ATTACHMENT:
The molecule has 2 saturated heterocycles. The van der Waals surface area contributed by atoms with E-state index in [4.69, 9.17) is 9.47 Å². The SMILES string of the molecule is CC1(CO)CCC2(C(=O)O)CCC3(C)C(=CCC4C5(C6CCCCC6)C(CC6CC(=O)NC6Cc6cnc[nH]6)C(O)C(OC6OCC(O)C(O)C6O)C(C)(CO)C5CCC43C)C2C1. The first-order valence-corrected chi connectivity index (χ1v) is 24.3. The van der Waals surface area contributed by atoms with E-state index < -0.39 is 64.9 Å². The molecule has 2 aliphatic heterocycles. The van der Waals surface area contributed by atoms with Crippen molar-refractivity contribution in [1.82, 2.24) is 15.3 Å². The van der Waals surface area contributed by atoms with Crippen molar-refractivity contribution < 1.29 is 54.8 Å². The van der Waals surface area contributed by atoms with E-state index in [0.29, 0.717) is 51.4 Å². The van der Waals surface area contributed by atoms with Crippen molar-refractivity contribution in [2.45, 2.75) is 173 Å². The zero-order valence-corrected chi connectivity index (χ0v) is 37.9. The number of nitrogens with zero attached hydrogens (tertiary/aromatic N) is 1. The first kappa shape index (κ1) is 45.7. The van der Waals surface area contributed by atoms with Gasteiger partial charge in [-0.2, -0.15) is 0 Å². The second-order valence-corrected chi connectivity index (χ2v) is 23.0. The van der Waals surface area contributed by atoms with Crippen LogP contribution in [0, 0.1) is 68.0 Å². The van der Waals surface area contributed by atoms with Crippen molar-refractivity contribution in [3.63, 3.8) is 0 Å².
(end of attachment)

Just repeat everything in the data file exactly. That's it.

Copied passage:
The molecule has 2 saturated heterocycles. The van der Waals surface area contributed by atoms with E-state index in [4.69, 9.17) is 9.47 Å². The SMILES string of the molecule is CC1(CO)CCC2(C(=O)O)CCC3(C)C(=CCC4C5(C6CCCCC6)C(CC6CC(=O)NC6Cc6cnc[nH]6)C(O)C(OC6OCC(O)C(O)C6O)C(C)(CO)C5CCC43C)C2C1. The first-order valence-corrected chi connectivity index (χ1v) is 24.3. The van der Waals surface area contributed by atoms with E-state index < -0.39 is 64.9 Å². The molecule has 2 aliphatic heterocycles. The van der Waals surface area contributed by atoms with Crippen molar-refractivity contribution in [1.82, 2.24) is 15.3 Å². The van der Waals surface area contributed by atoms with Crippen molar-refractivity contribution < 1.29 is 54.8 Å². The van der Waals surface area contributed by atoms with E-state index in [0.29, 0.717) is 51.4 Å². The van der Waals surface area contributed by atoms with Crippen molar-refractivity contribution in [2.45, 2.75) is 173 Å². The zero-order valence-corrected chi connectivity index (χ0v) is 37.9. The number of nitrogens with zero attached hydrogens (tertiary/aromatic N) is 1. The first kappa shape index (κ1) is 45.7. The van der Waals surface area contributed by atoms with Gasteiger partial charge in [-0.2, -0.15) is 0 Å². The second-order valence-corrected chi connectivity index (χ2v) is 23.0. The van der Waals surface area contributed by atoms with Crippen LogP contribution in [0, 0.1) is 68.0 Å². The van der Waals surface area contributed by atoms with Crippen molar-refractivity contribution in [3.63, 3.8) is 0 Å².